Abbott Issues Executive Order GA-36, OCA Responds

On May 18, 2021, Governor Abbott issued Executive Order No. GA-36 relating to the prohibition of governmental entities and officials from mandating face coverings or restricting activities in response to the COVID-19 disaster. This new order raised questions about how this prohibition impacted courts. Once again, the Office of Court Administration quickly sent out COVID Update #24 by email. If you did not receive, I have pasted the update below in its entirety.

Judges, Clerks, and Court Staff:


As you may be aware, the U.S. Centers for Disease Control has issued new health recommendations for fully vaccinated individuals recommending that fully vaccinated individuals no longer need to wear a face covering or socially distance in any setting. In addition, today, Governor Abbott issued Executive Order GA-34 [Editors note: It is GA-36 that was issued yesterday] strongly encouraging individuals to continue wearing face coverings over the nose and mouth whenever social distancing is not possible, but stating that no person can be required by any jurisdiction to wear or to mandate the wearing of a face covering. Certain entities are permitted to impose increased restrictions, including county judges in areas with high hospitalization, businesses, nursing and long-term care facilities, public schools, and county and municipal jails.

As the Supreme Court’s 36th Emergency Order states, courts may take any reasonable action to avoid exposing court proceedings to the threat of COVID-19, including requiring compliance with social distancing protocols and face coverings worn over the nose and mouth. As stated in Attorney General Opinion KP-0322, “judges possess broad inherent authority to control orderly proceedings in their courtrooms, and pursuant to that authority, they can require individuals in the courtroom to wear facial coverings” and “may require any person entering the courthouse in which they preside to wear a facial covering while in the courthouse.” The executive order issued today does not alter the Supreme Court’s current emergency order, the ability of a judge to control his or her courtroom, or requirements for those entering a court building who will be attending a court proceeding. As the Supreme Court’s 36th Emergency Order expires on June 1, a new order is expected in the coming days.

 While OCA will issue a full set of updated best practices in the coming days, OCA plans to alter its best practices recommendations to be consistent with CDC Guidance for face coverings and social distancing. Fully vaccinated persons should not be required but encouraged to wear a face covering, and fully vaccinated individuals should not be required to socially distance. Otherwise, courts should encourage all court participants and individuals in the courtroom to wear a face covering and socially distance, especially those who are unvaccinated. This may require designating certain parts of a court facility and courtrooms as a face-covering and/or socially-distanced zone while others are not. Courts should not inquire about vaccination status as this information is private information.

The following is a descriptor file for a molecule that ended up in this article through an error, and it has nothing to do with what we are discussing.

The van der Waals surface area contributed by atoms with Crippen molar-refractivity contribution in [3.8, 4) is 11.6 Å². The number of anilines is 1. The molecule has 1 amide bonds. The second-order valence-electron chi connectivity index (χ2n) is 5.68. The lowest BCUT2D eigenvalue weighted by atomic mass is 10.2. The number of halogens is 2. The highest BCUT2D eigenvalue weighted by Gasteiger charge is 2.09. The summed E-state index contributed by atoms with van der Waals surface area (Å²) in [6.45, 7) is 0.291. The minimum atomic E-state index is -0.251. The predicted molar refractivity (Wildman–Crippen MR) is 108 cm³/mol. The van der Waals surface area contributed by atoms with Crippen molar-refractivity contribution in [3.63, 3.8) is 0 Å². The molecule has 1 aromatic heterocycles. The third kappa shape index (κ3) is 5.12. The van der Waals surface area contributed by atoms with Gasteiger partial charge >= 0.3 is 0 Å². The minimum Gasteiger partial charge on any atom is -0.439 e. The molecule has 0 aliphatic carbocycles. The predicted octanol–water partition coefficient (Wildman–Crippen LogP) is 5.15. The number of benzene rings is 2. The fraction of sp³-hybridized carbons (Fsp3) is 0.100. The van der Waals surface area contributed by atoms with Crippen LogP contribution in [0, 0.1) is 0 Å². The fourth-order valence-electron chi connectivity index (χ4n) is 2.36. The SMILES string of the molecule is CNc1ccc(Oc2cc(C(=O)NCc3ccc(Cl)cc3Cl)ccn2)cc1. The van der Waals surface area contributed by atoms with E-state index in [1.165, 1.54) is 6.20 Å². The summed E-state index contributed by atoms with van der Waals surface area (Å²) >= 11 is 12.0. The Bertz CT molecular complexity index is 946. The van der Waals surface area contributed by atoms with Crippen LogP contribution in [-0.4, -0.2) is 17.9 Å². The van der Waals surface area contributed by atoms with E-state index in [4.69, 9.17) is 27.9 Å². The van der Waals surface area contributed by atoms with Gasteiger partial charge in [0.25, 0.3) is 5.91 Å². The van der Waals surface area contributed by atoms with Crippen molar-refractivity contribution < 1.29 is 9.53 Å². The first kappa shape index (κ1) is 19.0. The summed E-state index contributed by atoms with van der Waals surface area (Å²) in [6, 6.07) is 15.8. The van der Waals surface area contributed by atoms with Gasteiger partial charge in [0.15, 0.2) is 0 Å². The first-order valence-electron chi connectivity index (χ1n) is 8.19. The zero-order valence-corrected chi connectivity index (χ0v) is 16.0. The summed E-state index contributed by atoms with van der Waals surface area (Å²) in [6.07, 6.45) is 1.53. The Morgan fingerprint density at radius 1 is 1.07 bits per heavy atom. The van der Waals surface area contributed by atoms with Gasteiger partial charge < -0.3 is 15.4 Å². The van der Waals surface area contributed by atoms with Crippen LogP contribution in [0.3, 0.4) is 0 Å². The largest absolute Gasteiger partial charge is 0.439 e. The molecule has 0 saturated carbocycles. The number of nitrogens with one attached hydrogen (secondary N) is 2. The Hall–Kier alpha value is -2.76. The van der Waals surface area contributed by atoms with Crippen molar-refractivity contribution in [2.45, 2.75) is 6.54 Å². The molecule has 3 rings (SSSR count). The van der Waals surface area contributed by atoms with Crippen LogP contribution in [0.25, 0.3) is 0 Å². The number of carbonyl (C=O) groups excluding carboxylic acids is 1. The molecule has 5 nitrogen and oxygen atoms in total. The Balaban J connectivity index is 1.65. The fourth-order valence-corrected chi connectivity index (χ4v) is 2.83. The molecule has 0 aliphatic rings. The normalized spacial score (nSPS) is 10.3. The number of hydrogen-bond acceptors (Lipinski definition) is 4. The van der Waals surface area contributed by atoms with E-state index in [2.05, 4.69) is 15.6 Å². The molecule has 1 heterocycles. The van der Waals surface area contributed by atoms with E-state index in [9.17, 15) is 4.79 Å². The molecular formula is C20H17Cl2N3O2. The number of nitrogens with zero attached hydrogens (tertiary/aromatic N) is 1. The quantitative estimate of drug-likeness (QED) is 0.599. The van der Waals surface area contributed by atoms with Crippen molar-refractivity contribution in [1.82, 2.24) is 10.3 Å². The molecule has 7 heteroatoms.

As always, if you have questions or concerns, please do not hesitate to reach out to

 David Slayton

Administrative Director

Office of Court Administration

If you have not read GA-36 yet, here are some key takeaways:

Effective immediately, no governmental entity or official may require any person to wear a face covering. There are some exceptions to this including state supported living centers, government-owned or operated hospitals, the Texas Department of Justice, the Texas Juvenile Justice Department, and county and municipal jails.

Public schools shall update guidance for schools before June 5, 2021 and no student, parent, or other staff member or visitor may be required to war a face covering.

Governor Abbott additionally suspends certain statutes in the Government Code, Health and Safety Code, and Local Government Code as well as any other statute invoked by any local government entity or official in support of a face-covering requirement.

Under Section 418,173 of the Government Code, Abbott states that nay face-covering requirement by a local governmental entity or official constitutes a failure to comply and is subject to a fine of up to $1,000 beginning at 11:59 p.m. on May 21, 2021.

In the coming days, look for more guidance from the Supreme Court. At TMCEC, we will keep you updated with the latest information.

Published by markgoodner

General Counsel & Director of Education, TMCEC

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